U.S. Approves First Offshore Wind Farm
MICHELE NORRIS, host:
This is ALL THINGS CONSIDERED from NPR News. I'm Michele Norris.
MELISSA BLOCK, host:
And I'm Melissa Block.
After nearly a decade, the developers of a massive wind farm planned for the waters off Cape Cod have their answer. Today in Boston, Interior Secretary Ken Salazar announced the government's approval of the nation's first offshore wind farm.
Secretary KEN SALAZAR (Department of Interior): This will be the first of many projects up and down the Atlantic Coast, which I expect will come online in the years ahead as we build a new energy future for our country.
BLOCK: The 130-turbine Cape Wind project has divided neighbors and environmentalists since it was proposed.
Sean Corcoran of member station WCAI has reaction from Cape Cod.
SEAN CORCORAN: As Secretary Salazar announced that he was approving Cape Wind, Peter Kenney(ph) sat watching television in his office on Cape Cod. He's opposed the project from the beginning.
Mr. PETER KENNEY: I can't say that I'm surprised. I'm disappointed. Of course, I have to read the record decision, but based on what the secretary has said, I think the decision is flawed. And court could be interesting.
CORCORAN: While most national environmental groups, editorial page writers and wind industry insiders have vocally called for Cape Wind's approval. On Cape Cod and the islands, opposition to the project and calls for its relocation have remained steady. On the streets of Hyannis, just a few miles from the home of the region's most prominent Cape Wind opponents, the Kennedy family, residents greeted the news with mixed reactions.
Tiny Ohaedean(ph) of West Armies(ph), said she views the opposition as people who want clean renewable energy projects like Cape Wind but they want them someplace else.
Ms. TINY OHAEDEAN: I don't like that. That NIMBY-ism, whatever done in my backyard, it doesn't work. I just think we need to do as much as we can to alleviate the problems in the high cost of electricity and everything else, help the environment. So, I'm all for it.
CORCORAN: The project promises to meet two-thirds of the energy needs of Cape Cod and its two islands, but for some people, the idea of installing 130 wind turbines, each 440 feet in height, over a swath of about 24 square miles of Nantucket Sound is unbearable.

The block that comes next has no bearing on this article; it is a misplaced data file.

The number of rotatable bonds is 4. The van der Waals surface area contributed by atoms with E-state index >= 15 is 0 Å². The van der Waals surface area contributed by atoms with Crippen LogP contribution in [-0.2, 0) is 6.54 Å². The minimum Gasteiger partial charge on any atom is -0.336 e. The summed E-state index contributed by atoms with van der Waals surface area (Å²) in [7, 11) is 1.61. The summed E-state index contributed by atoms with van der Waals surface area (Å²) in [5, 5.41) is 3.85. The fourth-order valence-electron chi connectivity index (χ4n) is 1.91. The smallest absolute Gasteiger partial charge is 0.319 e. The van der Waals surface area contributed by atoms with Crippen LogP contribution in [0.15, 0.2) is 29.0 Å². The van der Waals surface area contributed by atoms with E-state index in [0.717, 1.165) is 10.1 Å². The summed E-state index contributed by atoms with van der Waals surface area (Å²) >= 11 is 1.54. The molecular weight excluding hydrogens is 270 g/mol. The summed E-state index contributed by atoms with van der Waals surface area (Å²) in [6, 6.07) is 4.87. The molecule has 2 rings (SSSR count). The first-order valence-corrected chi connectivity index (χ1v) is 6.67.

Concerns about the project include its effects on fishermen, boaters, migrating birds and aviation radar. Two (unintelligible) Native American tribes also have opposed the project, saying it would prevent them from performing traditional morning sunrise rituals and also may disturb Indian burial grounds now covered by water.
Interior Secretary Salazar says he took those concerns into consideration, but constructing the first offshore wind farm in the United States was just too important.
Sec. SALAZAR: We must acknowledge that Cape Wind has been under various reviews for nine years, nine years. There has been multiple layers of review upon layers of review. Countless meetings, bureaucracy, uncertainty on all sides, conflicts - there is no question that the review of the project in my mind has been thorough.
CORCORAN: In a press conference after the announcement, Jim Gordon, Cape Wind's president and chief advocate, said he knows the project has plenty of opponents.
Mr. JIM GORDON (President, Cape Wind): We would like to reach out and ask them to join our country and community in ushering in a new era of energy security and prosperity.
CORCORAN: With Salazar's approval in hand, Cape Wind could be up, running and generating electricity by the end of 2012. But its construction still was not a certainty. Within a few hours of Salazar's announcement that Cape Wind will go forward, a coalition of opponents, including the Native Americans, vowed to battle the project in the courts.
For NPR News, I'm Sean Corcoran on Cape Cod.